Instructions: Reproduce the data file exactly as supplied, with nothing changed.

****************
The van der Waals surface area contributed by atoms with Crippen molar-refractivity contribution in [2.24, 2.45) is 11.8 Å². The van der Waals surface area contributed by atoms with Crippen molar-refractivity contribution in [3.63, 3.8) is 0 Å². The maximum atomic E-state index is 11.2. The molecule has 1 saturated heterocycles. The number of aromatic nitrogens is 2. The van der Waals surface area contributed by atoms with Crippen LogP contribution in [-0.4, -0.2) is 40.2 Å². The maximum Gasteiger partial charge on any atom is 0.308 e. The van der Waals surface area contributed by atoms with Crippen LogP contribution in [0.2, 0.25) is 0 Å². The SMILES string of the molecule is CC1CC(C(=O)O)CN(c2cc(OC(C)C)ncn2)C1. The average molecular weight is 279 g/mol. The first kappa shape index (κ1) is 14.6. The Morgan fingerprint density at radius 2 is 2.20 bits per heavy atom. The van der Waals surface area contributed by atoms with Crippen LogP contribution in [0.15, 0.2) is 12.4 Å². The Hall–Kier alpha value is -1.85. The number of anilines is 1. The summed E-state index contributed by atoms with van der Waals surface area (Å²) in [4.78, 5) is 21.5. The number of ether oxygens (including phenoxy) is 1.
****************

The van der Waals surface area contributed by atoms with Crippen molar-refractivity contribution in [2.24, 2.45) is 11.8 Å². The van der Waals surface area contributed by atoms with Crippen molar-refractivity contribution in [3.63, 3.8) is 0 Å². The maximum atomic E-state index is 11.2. The molecule has 1 saturated heterocycles. The number of aromatic nitrogens is 2. The van der Waals surface area contributed by atoms with Crippen LogP contribution in [-0.4, -0.2) is 40.2 Å². The maximum Gasteiger partial charge on any atom is 0.308 e. The van der Waals surface area contributed by atoms with Crippen LogP contribution in [0.2, 0.25) is 0 Å². The SMILES string of the molecule is CC1CC(C(=O)O)CN(c2cc(OC(C)C)ncn2)C1. The average molecular weight is 279 g/mol. The first kappa shape index (κ1) is 14.6. The Morgan fingerprint density at radius 2 is 2.20 bits per heavy atom. The van der Waals surface area contributed by atoms with Crippen LogP contribution in [0.15, 0.2) is 12.4 Å². The Hall–Kier alpha value is -1.85. The number of anilines is 1. The summed E-state index contributed by atoms with van der Waals surface area (Å²) in [4.78, 5) is 21.5. The number of ether oxygens (including phenoxy) is 1.